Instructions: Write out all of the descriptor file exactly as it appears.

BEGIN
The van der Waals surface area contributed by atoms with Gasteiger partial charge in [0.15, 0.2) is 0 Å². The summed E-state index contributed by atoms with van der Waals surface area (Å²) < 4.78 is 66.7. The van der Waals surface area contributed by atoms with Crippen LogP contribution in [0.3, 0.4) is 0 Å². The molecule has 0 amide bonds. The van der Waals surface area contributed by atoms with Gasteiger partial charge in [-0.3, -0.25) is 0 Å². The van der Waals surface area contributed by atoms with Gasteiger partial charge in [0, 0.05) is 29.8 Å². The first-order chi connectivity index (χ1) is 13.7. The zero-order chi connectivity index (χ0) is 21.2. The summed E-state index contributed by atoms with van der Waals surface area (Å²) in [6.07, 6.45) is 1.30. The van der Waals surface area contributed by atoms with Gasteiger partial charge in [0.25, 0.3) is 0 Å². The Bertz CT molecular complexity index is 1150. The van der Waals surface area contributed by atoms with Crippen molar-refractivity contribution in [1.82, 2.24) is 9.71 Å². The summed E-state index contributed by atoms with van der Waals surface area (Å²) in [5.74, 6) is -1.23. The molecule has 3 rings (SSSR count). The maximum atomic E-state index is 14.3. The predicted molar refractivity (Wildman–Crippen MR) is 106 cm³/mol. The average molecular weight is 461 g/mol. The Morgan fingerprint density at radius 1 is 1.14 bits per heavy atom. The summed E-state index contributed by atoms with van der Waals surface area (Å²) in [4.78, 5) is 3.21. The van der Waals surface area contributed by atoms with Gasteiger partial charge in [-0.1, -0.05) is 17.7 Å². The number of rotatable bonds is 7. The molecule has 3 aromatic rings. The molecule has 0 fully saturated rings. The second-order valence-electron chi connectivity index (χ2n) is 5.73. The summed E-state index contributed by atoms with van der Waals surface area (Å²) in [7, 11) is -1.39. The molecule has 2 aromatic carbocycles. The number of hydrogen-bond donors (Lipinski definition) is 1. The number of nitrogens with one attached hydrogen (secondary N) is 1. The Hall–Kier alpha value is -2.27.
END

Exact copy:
The van der Waals surface area contributed by atoms with Gasteiger partial charge in [0.15, 0.2) is 0 Å². The summed E-state index contributed by atoms with van der Waals surface area (Å²) < 4.78 is 66.7. The van der Waals surface area contributed by atoms with Crippen LogP contribution in [0.3, 0.4) is 0 Å². The molecule has 0 amide bonds. The van der Waals surface area contributed by atoms with Gasteiger partial charge in [-0.3, -0.25) is 0 Å². The van der Waals surface area contributed by atoms with Gasteiger partial charge in [0, 0.05) is 29.8 Å². The first-order chi connectivity index (χ1) is 13.7. The zero-order chi connectivity index (χ0) is 21.2. The summed E-state index contributed by atoms with van der Waals surface area (Å²) in [6.07, 6.45) is 1.30. The van der Waals surface area contributed by atoms with Gasteiger partial charge in [0.25, 0.3) is 0 Å². The Bertz CT molecular complexity index is 1150. The van der Waals surface area contributed by atoms with Crippen molar-refractivity contribution in [1.82, 2.24) is 9.71 Å². The summed E-state index contributed by atoms with van der Waals surface area (Å²) in [5.74, 6) is -1.23. The molecule has 3 rings (SSSR count). The maximum atomic E-state index is 14.3. The predicted molar refractivity (Wildman–Crippen MR) is 106 cm³/mol. The average molecular weight is 461 g/mol. The Morgan fingerprint density at radius 1 is 1.14 bits per heavy atom. The summed E-state index contributed by atoms with van der Waals surface area (Å²) in [4.78, 5) is 3.21. The van der Waals surface area contributed by atoms with Gasteiger partial charge in [-0.1, -0.05) is 17.7 Å². The number of rotatable bonds is 7. The molecule has 3 aromatic rings. The molecule has 0 fully saturated rings. The second-order valence-electron chi connectivity index (χ2n) is 5.73. The summed E-state index contributed by atoms with van der Waals surface area (Å²) in [7, 11) is -1.39. The molecule has 2 aromatic carbocycles. The number of hydrogen-bond donors (Lipinski definition) is 1. The number of nitrogens with one attached hydrogen (secondary N) is 1. The Hall–Kier alpha value is -2.27.